July 26, 2012 / 3:46 PM / 5 years ago

TSX rallies on ECB pledge, Barrick weighs

A Toronto Stock Exchange (TSX) logo is seen in Toronto November 9, 2007. REUTERS/Mark Blinch

TORONTO (Reuters) - Canadian stocks had their biggest single-day gain in more than three weeks on Thursday, led by financial and resource shares, as European Central Bank President Mario Draghi’s pledge to protect the euro zone from collapse sparked a commodities rally.

Global stocks rallied after Draghi, speaking in London, said the ECB was ready, within its mandate, ”to do whatever it takes to preserve the euro.

The spurt of confidence in the outlook for the global economy offset weak earnings from Barrick Gold (ABX.TO) -- the world’s largest gold miner.

“That relieved tension somewhat and you saw a chain reaction,” said Bob Gorman, chief portfolio strategist at TD Waterhouse. “As the euro rose, the U.S. dollar fell and in turn commodities rose.”

The euro rallied to a two-week high against the dollar on Draghi’s comments, encouraging investors to buy dollar-denominated commodities such as oil, gold and copper. <O/R> <GOL/> <MET/L>

Canada’s powerhouse energy sector jumped 1.8 percent, as U.S. oil prices rose on the improved confidence in Europe and on a sharp drop in U.S. jobless claims, which fell to a near four-year low.

Energy gains were led by top oil producer Suncor Energy (SU.TO), which rose 3.2 percent to C$31.86 after reporting a 28 percent jump in second-quarter profit earlier this week. The company on Wednesday also said it would scale back an ambitious growth program that had troubled some shareholders.

TransCanada Corp (TRP.TO) climbed 1.4 percent to C$44.80, and Enbridge Inc shares (ENB.TO) rose 1.1 percent to C$42.05.

The improved Europe sentiment helped Canadian financials, which rose 1 percent. Gains were led by Bank of Nova Scotia (BNS.TO), up 1.3 percent to C$51.28, Royal Bank of Canada (RY.TO), which edged up 0.9 percent at C$50.85, and Sun Life Financial Inc SLF.TO, rising 4.2 percent to C$20.87.

The Toronto Stock Exchange’s S&P/TSX composite index .GSPTSE finished up 147.24 points, or 1.3 percent, at 11,639.75. It was the index’s largest one-day percentage jump since July 3.

BARRICK WEIGHS ON MINERS

Shares of Barrick, the world’s largest gold producer, plunged 4.2 percent to C$33.04 after the company reported a 35 percent decline in quarterly profit and said the cost of building its massive Pascua-Lama gold mine in South America would likely be 50 to 60 percent higher than the top end of its earlier estimate of $4.7 billion to $5 billion.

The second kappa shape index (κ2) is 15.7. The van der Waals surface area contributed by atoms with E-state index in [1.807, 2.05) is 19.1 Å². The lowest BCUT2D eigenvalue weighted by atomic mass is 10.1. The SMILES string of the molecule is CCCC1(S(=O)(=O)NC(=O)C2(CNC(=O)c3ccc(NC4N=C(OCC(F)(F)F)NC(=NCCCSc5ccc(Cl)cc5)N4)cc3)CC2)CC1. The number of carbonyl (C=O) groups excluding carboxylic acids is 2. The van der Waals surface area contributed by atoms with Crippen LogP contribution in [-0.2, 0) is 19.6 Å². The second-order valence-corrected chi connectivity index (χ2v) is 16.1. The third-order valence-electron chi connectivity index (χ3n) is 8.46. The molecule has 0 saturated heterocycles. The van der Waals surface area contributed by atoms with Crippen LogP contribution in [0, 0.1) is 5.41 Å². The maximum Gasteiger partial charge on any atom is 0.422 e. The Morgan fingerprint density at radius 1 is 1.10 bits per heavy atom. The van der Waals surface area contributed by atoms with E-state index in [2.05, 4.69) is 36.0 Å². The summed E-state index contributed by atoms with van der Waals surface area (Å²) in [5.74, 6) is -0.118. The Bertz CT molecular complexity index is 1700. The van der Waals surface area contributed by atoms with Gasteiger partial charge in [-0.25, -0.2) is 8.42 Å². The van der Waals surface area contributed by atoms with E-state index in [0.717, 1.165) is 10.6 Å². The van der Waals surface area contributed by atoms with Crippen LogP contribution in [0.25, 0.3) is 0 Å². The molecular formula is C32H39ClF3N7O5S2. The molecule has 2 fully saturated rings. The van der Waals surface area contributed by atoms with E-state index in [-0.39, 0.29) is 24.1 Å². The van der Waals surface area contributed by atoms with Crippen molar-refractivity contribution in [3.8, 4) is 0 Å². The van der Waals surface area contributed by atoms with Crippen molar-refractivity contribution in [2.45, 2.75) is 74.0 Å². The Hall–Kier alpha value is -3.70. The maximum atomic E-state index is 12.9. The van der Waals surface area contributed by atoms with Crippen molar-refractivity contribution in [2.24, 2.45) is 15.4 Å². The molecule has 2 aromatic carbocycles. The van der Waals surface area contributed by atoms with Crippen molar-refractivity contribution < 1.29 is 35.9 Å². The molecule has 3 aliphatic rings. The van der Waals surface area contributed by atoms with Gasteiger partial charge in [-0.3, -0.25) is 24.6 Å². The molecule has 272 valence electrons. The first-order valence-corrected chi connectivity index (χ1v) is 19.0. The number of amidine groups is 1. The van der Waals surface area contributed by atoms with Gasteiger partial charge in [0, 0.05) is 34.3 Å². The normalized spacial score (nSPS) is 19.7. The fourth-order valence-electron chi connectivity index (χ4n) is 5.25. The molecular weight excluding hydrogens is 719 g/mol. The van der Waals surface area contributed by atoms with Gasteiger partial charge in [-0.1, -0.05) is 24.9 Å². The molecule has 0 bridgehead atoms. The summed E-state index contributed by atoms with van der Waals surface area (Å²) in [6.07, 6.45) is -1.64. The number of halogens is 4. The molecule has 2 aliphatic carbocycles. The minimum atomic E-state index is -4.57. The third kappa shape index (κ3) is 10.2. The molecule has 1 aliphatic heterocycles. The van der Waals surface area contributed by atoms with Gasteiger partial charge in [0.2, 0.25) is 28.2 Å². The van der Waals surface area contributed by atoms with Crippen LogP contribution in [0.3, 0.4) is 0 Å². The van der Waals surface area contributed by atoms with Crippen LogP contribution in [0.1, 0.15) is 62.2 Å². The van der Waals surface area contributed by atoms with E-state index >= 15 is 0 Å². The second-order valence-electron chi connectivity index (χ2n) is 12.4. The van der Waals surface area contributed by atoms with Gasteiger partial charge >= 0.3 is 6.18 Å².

“The market is disappointed that companies are not in more control of their costs,” said John Hughes, senior mining analyst at Desjardins Securities. “That’s evident today in the Pascua-Lama project for Barrick.”

Barrick also announced it would defer work on its Donlin Gold mine in Alaska, a project it shares with fellow gold miner NovaGold Resources Inc (NG.TO). NovaGold’s shares tumbled more than 25 percent to C$4.07 on the news.

Despite the Barrick results, Canada’s heavily-weighted materials sector, which includes miners, finished up 1.6 percent.

Goldcorp Inc, Canada’s second largest gold producer, (G.TO) led gains, rising nearly 5 percent to C$36.50. Investors overlooked the company’s second-quarter loss, instead focusing on its adjusted profit, which was in line with analyst estimates.

Agnico-Eagle Mines Ltd (AEM.TO) saw its shares spike 7.6 percent to C$42.58 a day after it reported a 15 percent drop in its second-quarter adjusted profit, but raised its 2012 production outlook. The company also said it increased its gold output and that quarterly revenue rose to $459.6 million from $433.7 million a year earlier.

Resource stocks were also boosted on hopes that the ECB and the U.S. Federal Reserve will announce new stimulus measures when the central banks’ policy committees meet next week.

“To the extent that we get quantitative easing, either from Mr. Draghi or the Fed, it would be a real lift for gold and oil,” said Patricia Mohr, a commodity market specialist at Scotiabank.

Editing by Diane Craft

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